With the start of winter on the horizon, Alaska’s abundance of beautiful foliage is starting to go out of season. Let’s take a moment to honor and remember the most striking flowers and greenery Alaska has to offer before the snow begins to fall.


Forget-Me-Nots are found in mountain meadows and best seen during midsummer.

Brandeis.edu describes the plant as, “moderately tall, sprawling wildflower that measures approximately 15-60 cm. in height. The radially symmetrical flowers are powder-blue with bright yellow centers. They are arranged in rounded, divergent clusters along the length of the branch. The leaves are oblong, hairy, and often stalkless.”

The Forget-Me-Not is an Alaskan favorite and is the state flower. It’s strikingly beautiful color makes it easy to notice out in the wild.


Western Columbine

The Western Columbine plant grows in moist areas in forests, woodlands, alpine, and subalpine meadows.

Wildflower.org describes the plant as, “an open-branched, 2-3 ft. perennial with delicate, blue-green, lobed foliage and pendent, yellow and red, spurred flowers. Handsome red and yellow flowers hang at ends of branches above this bushy plant with several stems and many divided leaves.”

It prefers moist locations such as stream banks and needs summer water. It prefers light shade especially in the afternoon.


Bog Laurel

Bog Laurel grows mostly in peat bogs in Southeast Alaska.

The U.S. Forest Service describes Bog Laurel as, “a low shrub mostly less than 8 inches tall with opposite leaves and deep pink flowers arranged in a small umbel at the tips of larger stems.”

Bog Laurel belongs to the genus Kalmia. All of the Kalmia species are suspected of being poisonous to livestock and humans, though they are rarely ingested.



Rubus spectabilis, also known as the salmonberry, is a species of brambles in the rose family, native to the west coast of North America.

Wikipedia describes it as “a shrub growing to 1–4 m (40–160 inches or 1.3–13.3 feet) tall, with perennial, not biennial woody stems that are covered with fine prickles.”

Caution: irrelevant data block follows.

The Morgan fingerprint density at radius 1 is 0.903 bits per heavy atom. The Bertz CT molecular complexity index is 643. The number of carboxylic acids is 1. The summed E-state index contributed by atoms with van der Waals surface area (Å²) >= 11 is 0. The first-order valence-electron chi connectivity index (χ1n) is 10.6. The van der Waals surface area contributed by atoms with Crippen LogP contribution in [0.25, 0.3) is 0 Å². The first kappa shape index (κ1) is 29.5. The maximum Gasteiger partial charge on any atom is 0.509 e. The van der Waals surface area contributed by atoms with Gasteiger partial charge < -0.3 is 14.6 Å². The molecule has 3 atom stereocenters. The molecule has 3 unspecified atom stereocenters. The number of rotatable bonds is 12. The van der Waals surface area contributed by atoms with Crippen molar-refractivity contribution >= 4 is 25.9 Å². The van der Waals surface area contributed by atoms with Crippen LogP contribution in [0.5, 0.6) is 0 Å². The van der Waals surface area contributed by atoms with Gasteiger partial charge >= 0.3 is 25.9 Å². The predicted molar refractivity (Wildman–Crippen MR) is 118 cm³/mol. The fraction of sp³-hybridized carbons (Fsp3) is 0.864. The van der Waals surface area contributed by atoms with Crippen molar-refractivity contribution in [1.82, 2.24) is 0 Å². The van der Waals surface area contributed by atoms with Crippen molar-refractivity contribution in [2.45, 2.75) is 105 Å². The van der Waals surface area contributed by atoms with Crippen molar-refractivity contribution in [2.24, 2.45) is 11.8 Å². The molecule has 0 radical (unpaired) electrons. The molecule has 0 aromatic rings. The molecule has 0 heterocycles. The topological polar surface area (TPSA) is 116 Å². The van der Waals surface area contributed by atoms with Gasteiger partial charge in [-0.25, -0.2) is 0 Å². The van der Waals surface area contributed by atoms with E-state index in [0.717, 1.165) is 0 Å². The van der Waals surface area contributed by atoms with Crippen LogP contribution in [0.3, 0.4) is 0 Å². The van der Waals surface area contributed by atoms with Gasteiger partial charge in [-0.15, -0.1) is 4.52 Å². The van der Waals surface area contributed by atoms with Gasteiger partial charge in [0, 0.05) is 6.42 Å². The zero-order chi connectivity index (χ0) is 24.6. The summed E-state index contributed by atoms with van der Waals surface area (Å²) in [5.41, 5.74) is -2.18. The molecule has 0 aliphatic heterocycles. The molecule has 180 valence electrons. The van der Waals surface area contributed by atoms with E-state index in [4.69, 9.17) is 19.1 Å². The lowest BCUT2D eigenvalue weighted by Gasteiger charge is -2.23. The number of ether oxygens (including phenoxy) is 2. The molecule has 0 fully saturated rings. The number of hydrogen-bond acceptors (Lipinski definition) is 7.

Salmonberries are described as sour with a light-floral, sweet finish. Salmonberries are thought to have medical properties utilized by native Alaskans.


High Bush Cranberry

High Bush Cranberry grows in woods and alpine areas up to 2500 feet.

Alaska.org describes High Bush Cranberry as “an upright shrub up to 8′ with smooth branches. The toothed leaves are 3-lobed like a maple-leaf. The small, white, tubular, 5-petaled flowers grow in clusters along the stems at the leaf nodes.”

The Cranberry is edible and best paired with a strong cheeses or used in jams.


Sitka Spruce

Okay, this one isn’t a flower, but you need to be on the lookout for it on your nature walks. The Sitka Spruce is a beautiful tree that can live over 700 years.

The Sitka Spruce is native to Sitka and the largest spruce in the world. The tree can be 330 feet tall with a trunk diameter of 16 feet!

Wikipedia describes the tree as “…the bark is thin and scaly… The shoots are very pale buff-brown, almost white, and glabrous (hairless), but with prominent pulvini. The leaves are stiff, sharp, and needle-like…”


Nature-lovers would enjoy the hikes in Sitka. Now, you even have some things to keep an eye out for. After a long day of flower finding, stop by the Sitka Hotel and get a good night’s rest.